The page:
Playing Aesthete for a Day in Old Dirang

Among the many pleasures of cycling, one large one is the times when you’re not.  After so many hours spent on the saddle in the effort to get somewhere, it’s a real pleasure to get off and enjoy the little things about wherever you happen to have stopped, even if it’s only halfway to your destination.  Cycling keeps you more mindful than probably any other form of wheel-based transportation, but if you’ve got any sort of momentum going you’re likely to be content just to watch the roses pass by rather than stopping to smell them.

So, on a day off in the middle of nowhere with nothing in particular to do, it’s nice to take a walk.  Once you’ve filled your stomach, you’ve got a few hours in which there’s no need to think about any place but here or time but now.  When I’m feeling mellow, this means having a wander and trying to soak up the beauty and charm all around me: the scents of plants, the sounds of brooks, the texture of rocks, the look of buildings, and the fundamental day-to-day doings of people.  I feel a bit like a cloud floating through it all, or a character from a book of thousand year-old Chinese poetry.  Except armed with a Canon EOS 500D DSLR with Tamron Aspherical LD XR DiII SP AF17-50mm F2.8-32 Lense.  Yeah!


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Old Dirang, the site of my roamings and ruminations.


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The town was bisected by this little stream, which came out of the mountains above and fed into the river below.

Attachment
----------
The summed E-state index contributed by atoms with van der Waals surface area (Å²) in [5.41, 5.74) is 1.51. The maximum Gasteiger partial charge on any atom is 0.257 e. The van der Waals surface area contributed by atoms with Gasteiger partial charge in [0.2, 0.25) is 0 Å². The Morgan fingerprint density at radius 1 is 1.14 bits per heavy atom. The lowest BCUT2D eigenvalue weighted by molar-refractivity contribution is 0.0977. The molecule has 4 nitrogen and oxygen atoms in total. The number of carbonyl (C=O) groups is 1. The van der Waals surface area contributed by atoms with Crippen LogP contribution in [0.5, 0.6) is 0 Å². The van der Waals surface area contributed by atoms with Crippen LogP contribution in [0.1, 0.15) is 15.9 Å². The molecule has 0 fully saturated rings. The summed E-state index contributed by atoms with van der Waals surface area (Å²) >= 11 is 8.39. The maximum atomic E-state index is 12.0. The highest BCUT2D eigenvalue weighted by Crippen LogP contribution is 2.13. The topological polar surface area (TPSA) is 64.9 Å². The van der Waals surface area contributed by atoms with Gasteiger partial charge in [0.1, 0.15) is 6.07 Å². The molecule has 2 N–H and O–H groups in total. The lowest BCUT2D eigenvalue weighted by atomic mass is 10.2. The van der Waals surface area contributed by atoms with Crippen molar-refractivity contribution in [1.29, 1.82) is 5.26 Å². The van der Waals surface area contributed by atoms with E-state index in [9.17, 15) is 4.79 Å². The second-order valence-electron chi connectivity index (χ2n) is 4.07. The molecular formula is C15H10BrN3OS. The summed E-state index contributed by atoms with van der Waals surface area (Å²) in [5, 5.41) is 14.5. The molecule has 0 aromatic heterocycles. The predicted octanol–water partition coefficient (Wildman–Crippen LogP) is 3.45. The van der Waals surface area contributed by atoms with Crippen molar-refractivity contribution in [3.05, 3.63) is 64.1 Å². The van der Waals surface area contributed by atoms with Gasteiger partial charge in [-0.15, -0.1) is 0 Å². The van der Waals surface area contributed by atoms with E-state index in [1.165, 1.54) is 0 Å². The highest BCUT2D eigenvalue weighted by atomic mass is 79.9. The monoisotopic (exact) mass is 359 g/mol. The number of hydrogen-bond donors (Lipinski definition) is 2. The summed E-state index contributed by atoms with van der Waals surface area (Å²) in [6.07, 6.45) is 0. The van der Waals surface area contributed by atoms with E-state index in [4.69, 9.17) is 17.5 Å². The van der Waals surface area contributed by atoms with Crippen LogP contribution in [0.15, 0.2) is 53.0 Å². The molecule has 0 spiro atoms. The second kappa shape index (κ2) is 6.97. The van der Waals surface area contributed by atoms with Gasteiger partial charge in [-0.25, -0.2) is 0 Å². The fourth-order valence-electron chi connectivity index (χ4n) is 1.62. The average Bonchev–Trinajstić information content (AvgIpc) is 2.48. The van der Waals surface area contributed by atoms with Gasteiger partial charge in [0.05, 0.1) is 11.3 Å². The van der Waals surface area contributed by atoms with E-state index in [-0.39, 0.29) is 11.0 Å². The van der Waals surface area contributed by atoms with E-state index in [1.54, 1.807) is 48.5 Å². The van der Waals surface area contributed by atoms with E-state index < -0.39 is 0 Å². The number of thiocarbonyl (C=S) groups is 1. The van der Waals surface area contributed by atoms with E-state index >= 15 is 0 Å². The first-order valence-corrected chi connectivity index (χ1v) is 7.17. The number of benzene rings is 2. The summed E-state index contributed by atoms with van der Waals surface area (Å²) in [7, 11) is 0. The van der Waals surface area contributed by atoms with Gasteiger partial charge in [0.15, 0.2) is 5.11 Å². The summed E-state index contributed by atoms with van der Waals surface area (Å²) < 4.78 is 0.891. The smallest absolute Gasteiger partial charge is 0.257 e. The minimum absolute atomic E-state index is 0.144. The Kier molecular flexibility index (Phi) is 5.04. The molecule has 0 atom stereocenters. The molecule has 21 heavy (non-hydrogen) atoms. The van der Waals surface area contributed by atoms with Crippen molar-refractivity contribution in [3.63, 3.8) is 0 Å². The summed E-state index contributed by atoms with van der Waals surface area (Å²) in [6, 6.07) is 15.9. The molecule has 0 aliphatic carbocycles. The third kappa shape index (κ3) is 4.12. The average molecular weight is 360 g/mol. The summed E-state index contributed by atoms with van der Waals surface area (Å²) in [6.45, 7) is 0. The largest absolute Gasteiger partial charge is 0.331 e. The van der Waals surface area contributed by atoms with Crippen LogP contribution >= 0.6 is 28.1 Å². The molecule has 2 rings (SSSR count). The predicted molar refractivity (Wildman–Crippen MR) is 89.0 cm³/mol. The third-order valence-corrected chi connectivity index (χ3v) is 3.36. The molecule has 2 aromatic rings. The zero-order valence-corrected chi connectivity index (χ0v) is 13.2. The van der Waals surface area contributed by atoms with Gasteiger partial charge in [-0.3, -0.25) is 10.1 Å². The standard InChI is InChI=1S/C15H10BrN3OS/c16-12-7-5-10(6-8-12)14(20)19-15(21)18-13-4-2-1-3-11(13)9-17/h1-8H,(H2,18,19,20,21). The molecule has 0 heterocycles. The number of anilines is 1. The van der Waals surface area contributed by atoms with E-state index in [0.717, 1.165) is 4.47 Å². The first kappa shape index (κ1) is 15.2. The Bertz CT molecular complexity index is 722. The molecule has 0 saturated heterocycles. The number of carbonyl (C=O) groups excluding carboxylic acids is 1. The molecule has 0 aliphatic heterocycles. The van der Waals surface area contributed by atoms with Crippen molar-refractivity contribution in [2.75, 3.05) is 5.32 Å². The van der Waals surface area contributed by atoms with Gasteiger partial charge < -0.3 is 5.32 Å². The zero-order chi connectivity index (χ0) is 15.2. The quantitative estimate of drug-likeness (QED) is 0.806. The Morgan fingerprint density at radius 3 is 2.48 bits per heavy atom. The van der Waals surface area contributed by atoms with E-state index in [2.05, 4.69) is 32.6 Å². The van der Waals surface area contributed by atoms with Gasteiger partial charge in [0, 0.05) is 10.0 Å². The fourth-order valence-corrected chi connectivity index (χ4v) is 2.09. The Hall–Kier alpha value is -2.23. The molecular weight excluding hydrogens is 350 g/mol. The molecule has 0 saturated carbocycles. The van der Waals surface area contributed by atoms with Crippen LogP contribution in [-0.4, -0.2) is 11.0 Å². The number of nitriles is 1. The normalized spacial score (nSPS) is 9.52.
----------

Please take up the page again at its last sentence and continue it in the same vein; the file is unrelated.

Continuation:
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Newer buildings in the area are made of concrete and rebar.  Some older ones are made of a bamboo frame with mud for insulation and weatherproofing.

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But buildings of stone have their own particular charm, so stern, so austere.

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Frankenbuilding – stone based, wooden extension, tin roof.

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Among the scents I savored that day: a grandma working with something especially putrid.  Cheese?  Pickles?  Rotten meat?  I didn’t dare venture close enough to look.

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And among the sounds, the whine of a chainsaw being used to make a new basin for rice-pounding.

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What to do when a strange foreigner is plodding around your neighborhood running his hands over the walls of your house?  Offer him some tea!

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More stone for walls means more wood for fires.  And less chance of your house burning down.

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A wall separating two nothings.

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Another wall not doing much.

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Where there’s Tibetan calligraphy, there are sure to be some Buddhist Gompas (temples) as well.

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It just happened to be His Holiness the 14th Dalai Lama’s birthday.  Several village men were occupied with building tiny candelabra-like statues out of congealed yak butter, which acts more or less like play-doh.  It was repetitive, detailed work, not unlike the task of making a sand mandala.  One man shaped the butter into discs and dots of various sizes, one man painted them, another built foundations to attach them to, another did the attaching.   I wish I had a picture of the process, but it seemed too somber, holy, and meditative, so I just sat and watched.

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(The remains of) a prayer wheel, probably inscribed with some mantras about impermanence.

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Wood carving with the wheel of Dharma in the middle.




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Flags bearing wishes for the peace, health, and happiness of all living beings.  Each gust of wind carries them towards heaven.

May it be so.

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